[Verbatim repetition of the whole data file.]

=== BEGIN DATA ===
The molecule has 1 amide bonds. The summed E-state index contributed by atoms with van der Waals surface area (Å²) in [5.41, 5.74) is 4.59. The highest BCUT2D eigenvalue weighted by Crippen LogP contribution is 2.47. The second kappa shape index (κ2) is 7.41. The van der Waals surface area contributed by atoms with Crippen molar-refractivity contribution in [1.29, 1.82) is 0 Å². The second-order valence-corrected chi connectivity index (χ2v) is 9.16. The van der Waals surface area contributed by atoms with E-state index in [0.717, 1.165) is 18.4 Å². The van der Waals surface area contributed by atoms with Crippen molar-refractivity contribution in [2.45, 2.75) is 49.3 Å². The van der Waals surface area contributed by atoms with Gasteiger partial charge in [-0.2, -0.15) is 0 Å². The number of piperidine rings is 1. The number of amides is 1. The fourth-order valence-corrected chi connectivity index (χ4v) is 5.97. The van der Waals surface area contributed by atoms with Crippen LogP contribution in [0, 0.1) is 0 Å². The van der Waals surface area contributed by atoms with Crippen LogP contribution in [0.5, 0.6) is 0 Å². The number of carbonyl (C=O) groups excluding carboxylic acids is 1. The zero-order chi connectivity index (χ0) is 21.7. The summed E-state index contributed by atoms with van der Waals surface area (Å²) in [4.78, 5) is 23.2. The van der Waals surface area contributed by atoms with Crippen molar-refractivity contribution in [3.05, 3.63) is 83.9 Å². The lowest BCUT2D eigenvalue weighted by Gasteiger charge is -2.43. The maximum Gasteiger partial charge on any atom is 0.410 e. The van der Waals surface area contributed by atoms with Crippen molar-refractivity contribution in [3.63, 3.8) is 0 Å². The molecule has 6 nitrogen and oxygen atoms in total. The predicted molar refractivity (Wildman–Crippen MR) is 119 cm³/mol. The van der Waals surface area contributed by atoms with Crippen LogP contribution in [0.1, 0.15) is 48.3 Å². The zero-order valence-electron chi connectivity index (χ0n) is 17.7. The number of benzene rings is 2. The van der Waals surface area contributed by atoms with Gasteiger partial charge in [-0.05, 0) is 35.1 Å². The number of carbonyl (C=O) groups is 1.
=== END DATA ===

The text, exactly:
The molecule has 1 amide bonds. The summed E-state index contributed by atoms with van der Waals surface area (Å²) in [5.41, 5.74) is 4.59. The highest BCUT2D eigenvalue weighted by Crippen LogP contribution is 2.47. The second kappa shape index (κ2) is 7.41. The van der Waals surface area contributed by atoms with Crippen molar-refractivity contribution in [1.29, 1.82) is 0 Å². The second-order valence-corrected chi connectivity index (χ2v) is 9.16. The van der Waals surface area contributed by atoms with E-state index in [0.717, 1.165) is 18.4 Å². The van der Waals surface area contributed by atoms with Crippen molar-refractivity contribution in [2.45, 2.75) is 49.3 Å². The van der Waals surface area contributed by atoms with Gasteiger partial charge in [-0.2, -0.15) is 0 Å². The number of piperidine rings is 1. The number of amides is 1. The fourth-order valence-corrected chi connectivity index (χ4v) is 5.97. The van der Waals surface area contributed by atoms with Crippen LogP contribution in [0, 0.1) is 0 Å². The van der Waals surface area contributed by atoms with Crippen LogP contribution in [0.5, 0.6) is 0 Å². The number of carbonyl (C=O) groups excluding carboxylic acids is 1. The zero-order chi connectivity index (χ0) is 21.7. The summed E-state index contributed by atoms with van der Waals surface area (Å²) in [4.78, 5) is 23.2. The van der Waals surface area contributed by atoms with Crippen molar-refractivity contribution in [3.05, 3.63) is 83.9 Å². The lowest BCUT2D eigenvalue weighted by Gasteiger charge is -2.43. The maximum Gasteiger partial charge on any atom is 0.410 e. The van der Waals surface area contributed by atoms with Crippen molar-refractivity contribution in [3.63, 3.8) is 0 Å². The molecule has 6 nitrogen and oxygen atoms in total. The predicted molar refractivity (Wildman–Crippen MR) is 119 cm³/mol. The van der Waals surface area contributed by atoms with Crippen LogP contribution in [0.1, 0.15) is 48.3 Å². The zero-order valence-electron chi connectivity index (χ0n) is 17.7. The number of benzene rings is 2. The van der Waals surface area contributed by atoms with Gasteiger partial charge in [-0.05, 0) is 35.1 Å². The number of carbonyl (C=O) groups is 1.